Annamaria on Monday
I know. It’s the holidays, and I am supposed to be writing something amusing and upbeat. But just yesterday, I made the mistake of belatedly reading this Fall’s bulletin from The Authors Guild. It left me mulling over a thorny issue. Stick with me on this. I promise not to drone on with the subject for very long. Besides, beginning next week, I will be traveling for a couple of months, and I promise to take you with me via photos. For now, I need your thoughts on an issue that startled me when I read it. Maybe everyone knows about this, but I didn’t, until yesterday.
In the Short Takes column that starts off every AG Bulletin, there is a three-paragraph piece entitled “Amazon Book Review Policy.” Here are the first few sentences:
“Amazon has begun blocking users from reviewing books written by friends and family—with those relationships determined by the bookseller, based on social media activity. If you follow an author on Twitter, for example, Amazon will consider the author to be your friend or family and send you this message if you try to post a review of the author’s book on its website: ‘We removed your Customer Reviews (sic) because you know the author personally. Due to the proprietary nature of our business, we do not provide detailed information on how we determine that accounts are related.’”
WHAT???? my mind screamed when I read this much. Every writer I know, including New York Times and otherwise bestselling ones, spends a great deal of time on social media in contact with readers. I enjoy much my time doing that. Many of my otherwise unknown Facebook friends and Twitter and Instagram followers are interesting and amusing e-conversationalists. The overwhelming majority of them contacted me, presumably because they have read and enjoyed my books. The Amazon practice described above could very well preclude them from commenting on my books on the Amazon site. Does Amazon have the right to block those people from expressing an opinion about my books on their website—based on the bookseller’s assumption that they are not “objective” (whatever that means)?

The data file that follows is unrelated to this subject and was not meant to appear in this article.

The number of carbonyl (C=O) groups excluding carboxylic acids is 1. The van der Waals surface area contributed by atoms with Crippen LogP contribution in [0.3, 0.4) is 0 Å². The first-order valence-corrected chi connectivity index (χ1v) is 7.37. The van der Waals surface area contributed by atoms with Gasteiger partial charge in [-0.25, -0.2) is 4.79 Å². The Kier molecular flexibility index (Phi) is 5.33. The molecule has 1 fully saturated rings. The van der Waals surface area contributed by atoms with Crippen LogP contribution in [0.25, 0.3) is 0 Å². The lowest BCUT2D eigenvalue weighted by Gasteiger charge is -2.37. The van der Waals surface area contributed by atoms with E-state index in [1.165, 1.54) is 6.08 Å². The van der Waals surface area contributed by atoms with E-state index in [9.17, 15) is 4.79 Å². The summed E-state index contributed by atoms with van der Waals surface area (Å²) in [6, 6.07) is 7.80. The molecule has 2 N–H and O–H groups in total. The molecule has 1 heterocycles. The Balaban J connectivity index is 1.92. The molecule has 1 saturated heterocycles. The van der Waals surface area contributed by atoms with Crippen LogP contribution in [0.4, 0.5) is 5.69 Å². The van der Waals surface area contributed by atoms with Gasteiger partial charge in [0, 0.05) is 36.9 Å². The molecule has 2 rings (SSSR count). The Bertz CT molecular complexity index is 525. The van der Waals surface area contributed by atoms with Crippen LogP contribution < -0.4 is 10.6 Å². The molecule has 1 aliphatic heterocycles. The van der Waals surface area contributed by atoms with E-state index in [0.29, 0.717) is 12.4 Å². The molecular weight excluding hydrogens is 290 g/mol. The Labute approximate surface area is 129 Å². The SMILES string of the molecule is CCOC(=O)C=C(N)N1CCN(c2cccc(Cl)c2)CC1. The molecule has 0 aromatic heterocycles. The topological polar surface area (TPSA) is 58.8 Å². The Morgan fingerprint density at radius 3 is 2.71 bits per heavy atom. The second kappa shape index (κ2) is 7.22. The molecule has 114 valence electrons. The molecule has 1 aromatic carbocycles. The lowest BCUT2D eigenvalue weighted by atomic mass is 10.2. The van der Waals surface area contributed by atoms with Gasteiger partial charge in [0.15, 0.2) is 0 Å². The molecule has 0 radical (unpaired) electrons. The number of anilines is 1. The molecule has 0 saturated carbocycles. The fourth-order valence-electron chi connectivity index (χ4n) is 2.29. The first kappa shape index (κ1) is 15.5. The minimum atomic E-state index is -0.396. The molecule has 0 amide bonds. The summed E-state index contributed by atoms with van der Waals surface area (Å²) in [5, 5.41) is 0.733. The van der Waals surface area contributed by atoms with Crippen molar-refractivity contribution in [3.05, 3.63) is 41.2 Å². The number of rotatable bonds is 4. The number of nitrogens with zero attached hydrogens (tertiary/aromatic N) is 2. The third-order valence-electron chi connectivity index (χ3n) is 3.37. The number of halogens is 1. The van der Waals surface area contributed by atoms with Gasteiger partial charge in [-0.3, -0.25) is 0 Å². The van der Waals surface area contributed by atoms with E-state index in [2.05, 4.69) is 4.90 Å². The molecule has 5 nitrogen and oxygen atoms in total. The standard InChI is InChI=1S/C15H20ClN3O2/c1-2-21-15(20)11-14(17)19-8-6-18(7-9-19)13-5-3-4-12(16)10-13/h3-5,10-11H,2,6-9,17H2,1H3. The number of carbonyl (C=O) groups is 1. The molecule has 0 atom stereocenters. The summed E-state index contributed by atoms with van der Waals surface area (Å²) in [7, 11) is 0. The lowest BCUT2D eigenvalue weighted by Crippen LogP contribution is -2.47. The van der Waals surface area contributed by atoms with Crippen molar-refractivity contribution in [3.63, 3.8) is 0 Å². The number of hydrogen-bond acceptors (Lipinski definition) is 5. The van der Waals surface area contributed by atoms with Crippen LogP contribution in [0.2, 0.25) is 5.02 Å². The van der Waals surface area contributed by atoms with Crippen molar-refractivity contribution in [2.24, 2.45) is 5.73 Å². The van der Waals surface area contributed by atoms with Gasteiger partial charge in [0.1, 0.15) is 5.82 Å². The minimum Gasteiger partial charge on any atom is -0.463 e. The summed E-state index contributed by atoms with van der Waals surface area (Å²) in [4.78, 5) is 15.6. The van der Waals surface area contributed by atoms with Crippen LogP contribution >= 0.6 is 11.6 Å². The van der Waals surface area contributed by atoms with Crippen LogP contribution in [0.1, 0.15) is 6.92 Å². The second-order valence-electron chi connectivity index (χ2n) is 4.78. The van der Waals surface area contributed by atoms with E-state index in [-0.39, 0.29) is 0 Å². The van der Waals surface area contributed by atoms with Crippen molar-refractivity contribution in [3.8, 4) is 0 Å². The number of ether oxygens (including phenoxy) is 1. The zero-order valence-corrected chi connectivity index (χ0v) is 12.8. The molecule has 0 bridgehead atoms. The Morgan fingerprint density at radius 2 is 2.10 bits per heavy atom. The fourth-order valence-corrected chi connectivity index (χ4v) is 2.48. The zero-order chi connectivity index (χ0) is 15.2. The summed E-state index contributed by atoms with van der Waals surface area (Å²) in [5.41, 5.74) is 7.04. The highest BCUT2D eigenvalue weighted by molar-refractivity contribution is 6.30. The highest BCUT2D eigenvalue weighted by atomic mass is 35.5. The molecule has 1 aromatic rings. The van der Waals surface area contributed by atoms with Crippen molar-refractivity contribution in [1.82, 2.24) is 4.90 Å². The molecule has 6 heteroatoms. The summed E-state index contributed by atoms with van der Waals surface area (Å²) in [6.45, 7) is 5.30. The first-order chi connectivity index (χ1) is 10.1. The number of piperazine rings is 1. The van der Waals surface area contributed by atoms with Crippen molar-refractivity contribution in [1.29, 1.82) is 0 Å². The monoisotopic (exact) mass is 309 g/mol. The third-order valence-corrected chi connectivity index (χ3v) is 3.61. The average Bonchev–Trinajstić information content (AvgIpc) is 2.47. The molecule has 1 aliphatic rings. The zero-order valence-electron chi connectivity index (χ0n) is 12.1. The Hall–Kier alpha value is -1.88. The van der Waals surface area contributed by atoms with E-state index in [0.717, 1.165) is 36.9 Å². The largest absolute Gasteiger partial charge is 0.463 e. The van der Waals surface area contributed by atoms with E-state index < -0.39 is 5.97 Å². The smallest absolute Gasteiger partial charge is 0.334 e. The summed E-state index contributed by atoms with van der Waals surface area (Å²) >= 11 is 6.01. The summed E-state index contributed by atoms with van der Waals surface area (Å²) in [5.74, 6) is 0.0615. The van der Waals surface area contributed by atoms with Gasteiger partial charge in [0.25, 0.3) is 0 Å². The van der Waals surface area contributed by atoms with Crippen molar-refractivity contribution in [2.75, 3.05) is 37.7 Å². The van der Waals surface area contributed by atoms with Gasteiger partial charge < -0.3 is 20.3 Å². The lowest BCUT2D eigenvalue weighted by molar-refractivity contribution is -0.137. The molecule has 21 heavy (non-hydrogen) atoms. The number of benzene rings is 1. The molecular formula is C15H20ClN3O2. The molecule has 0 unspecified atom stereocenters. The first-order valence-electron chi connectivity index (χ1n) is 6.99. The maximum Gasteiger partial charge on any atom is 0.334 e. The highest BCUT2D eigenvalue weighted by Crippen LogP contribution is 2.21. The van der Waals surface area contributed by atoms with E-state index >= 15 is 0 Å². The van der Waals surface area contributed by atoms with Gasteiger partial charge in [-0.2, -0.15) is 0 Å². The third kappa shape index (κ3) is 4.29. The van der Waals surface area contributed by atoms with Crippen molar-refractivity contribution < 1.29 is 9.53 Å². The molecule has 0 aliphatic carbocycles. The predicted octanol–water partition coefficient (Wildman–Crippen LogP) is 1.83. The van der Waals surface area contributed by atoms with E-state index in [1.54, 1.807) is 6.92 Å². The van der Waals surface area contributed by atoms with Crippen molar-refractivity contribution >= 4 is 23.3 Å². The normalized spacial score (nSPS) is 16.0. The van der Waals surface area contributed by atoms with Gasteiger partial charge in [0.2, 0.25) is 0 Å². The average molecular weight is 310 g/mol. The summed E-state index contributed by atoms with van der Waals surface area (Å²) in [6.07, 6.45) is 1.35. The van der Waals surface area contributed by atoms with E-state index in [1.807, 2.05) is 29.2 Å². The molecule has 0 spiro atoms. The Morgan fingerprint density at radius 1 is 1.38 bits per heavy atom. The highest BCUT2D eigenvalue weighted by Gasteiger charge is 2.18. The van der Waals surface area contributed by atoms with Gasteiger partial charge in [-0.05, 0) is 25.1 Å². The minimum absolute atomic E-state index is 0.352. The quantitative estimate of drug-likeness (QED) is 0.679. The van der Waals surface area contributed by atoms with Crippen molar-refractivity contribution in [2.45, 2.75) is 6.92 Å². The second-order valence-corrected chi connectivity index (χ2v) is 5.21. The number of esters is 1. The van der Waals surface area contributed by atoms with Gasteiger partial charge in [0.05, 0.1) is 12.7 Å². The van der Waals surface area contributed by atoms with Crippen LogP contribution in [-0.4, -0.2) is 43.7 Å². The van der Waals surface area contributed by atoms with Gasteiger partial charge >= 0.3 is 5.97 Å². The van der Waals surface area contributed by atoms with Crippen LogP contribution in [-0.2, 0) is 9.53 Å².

Stuff I think I ought to say before going further: My books have very few reviews on Amazon; most of them highly complimentary. I have never asked anyone to post a review for me. Leighton once wrote me a splendid one. As did one of my college classmates. As did Stan. The rest are written by strangers to me.
Most important to note, the policy described above seems to have first emerged last summer. I tried to find out what’s happening with this Amazon practice right now, but nothing more current showed up in my Google search.
I am not sure how I feel about counting those Amazon stars anyway. I have been on or attended panel discussions where one of the funnier and snarkier topics involved the writers reporting on the most laughable one-star reviews they have received, many of which seemed to have come from readers of highly questionable intelligence or sanity. My answer, by the way, was about the person on Goodreads who gave City of Silver one star and as her reason: She read the names of the characters in the front matter and found out that she did not like their names, so she never bought the book.
Given the paucity of current information on this Amazon review practice I decided to see what would happen if I posted a review of a book by a real friend (Michael Stanley). I wanted also to see what would happen if I then reviewed a book of a writer of whom I am just a fan. But my ability to do that is complicated because I buy on Amazon as Patricia King, but I am friends with other writers as Annamaria Alfieri. So I ask those of you who have only one name to help me test the policy. Go on Amazon and write of review of a book by someone that you don’t really know in person, but whom you are friends with on Facebook or follow on Twitter. And tell us what happens. In this way we might get some insight into the functioning of the Amazon policy.
By the way, Zoe and Caro, just so you know. The Author’s Guild piece noted that this Amazon policy applies to readers of authors both in the USA and the UK.